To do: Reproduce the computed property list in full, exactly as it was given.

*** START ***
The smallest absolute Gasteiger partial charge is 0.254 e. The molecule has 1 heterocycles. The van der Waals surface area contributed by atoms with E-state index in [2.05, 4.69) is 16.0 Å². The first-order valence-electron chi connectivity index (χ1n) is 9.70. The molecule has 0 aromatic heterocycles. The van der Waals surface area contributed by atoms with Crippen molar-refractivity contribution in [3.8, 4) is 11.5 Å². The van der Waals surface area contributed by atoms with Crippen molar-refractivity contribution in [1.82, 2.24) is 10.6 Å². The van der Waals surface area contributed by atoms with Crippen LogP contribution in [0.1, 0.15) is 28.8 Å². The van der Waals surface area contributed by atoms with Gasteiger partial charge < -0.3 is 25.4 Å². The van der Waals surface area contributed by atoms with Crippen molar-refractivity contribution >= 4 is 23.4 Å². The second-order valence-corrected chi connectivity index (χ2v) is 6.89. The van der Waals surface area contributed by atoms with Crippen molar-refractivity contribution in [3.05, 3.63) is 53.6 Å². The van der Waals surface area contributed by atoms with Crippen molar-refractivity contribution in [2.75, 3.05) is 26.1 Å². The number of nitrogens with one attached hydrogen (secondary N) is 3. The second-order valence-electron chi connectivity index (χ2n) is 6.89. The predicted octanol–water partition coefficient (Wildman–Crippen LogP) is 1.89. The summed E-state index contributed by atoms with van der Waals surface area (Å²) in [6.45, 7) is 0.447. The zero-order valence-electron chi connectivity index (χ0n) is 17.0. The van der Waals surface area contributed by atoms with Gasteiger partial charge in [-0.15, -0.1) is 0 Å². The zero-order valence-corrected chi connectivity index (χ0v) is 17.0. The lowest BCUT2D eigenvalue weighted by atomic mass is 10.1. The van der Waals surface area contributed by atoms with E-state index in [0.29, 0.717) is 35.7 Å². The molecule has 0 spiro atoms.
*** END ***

The smallest absolute Gasteiger partial charge is 0.254 e. The molecule has 1 heterocycles. The van der Waals surface area contributed by atoms with E-state index in [2.05, 4.69) is 16.0 Å². The first-order valence-electron chi connectivity index (χ1n) is 9.70. The molecule has 0 aromatic heterocycles. The van der Waals surface area contributed by atoms with Crippen molar-refractivity contribution in [3.8, 4) is 11.5 Å². The van der Waals surface area contributed by atoms with Crippen molar-refractivity contribution in [1.82, 2.24) is 10.6 Å². The van der Waals surface area contributed by atoms with Crippen LogP contribution in [0.1, 0.15) is 28.8 Å². The van der Waals surface area contributed by atoms with Gasteiger partial charge < -0.3 is 25.4 Å². The van der Waals surface area contributed by atoms with Crippen molar-refractivity contribution >= 4 is 23.4 Å². The second-order valence-corrected chi connectivity index (χ2v) is 6.89. The van der Waals surface area contributed by atoms with Crippen molar-refractivity contribution in [3.05, 3.63) is 53.6 Å². The van der Waals surface area contributed by atoms with Crippen molar-refractivity contribution in [2.75, 3.05) is 26.1 Å². The number of nitrogens with one attached hydrogen (secondary N) is 3. The second-order valence-electron chi connectivity index (χ2n) is 6.89. The predicted octanol–water partition coefficient (Wildman–Crippen LogP) is 1.89. The summed E-state index contributed by atoms with van der Waals surface area (Å²) in [6.45, 7) is 0.447. The zero-order valence-electron chi connectivity index (χ0n) is 17.0. The van der Waals surface area contributed by atoms with Gasteiger partial charge in [-0.15, -0.1) is 0 Å². The zero-order valence-corrected chi connectivity index (χ0v) is 17.0. The lowest BCUT2D eigenvalue weighted by atomic mass is 10.1. The van der Waals surface area contributed by atoms with E-state index in [0.29, 0.717) is 35.7 Å². The molecule has 0 spiro atoms.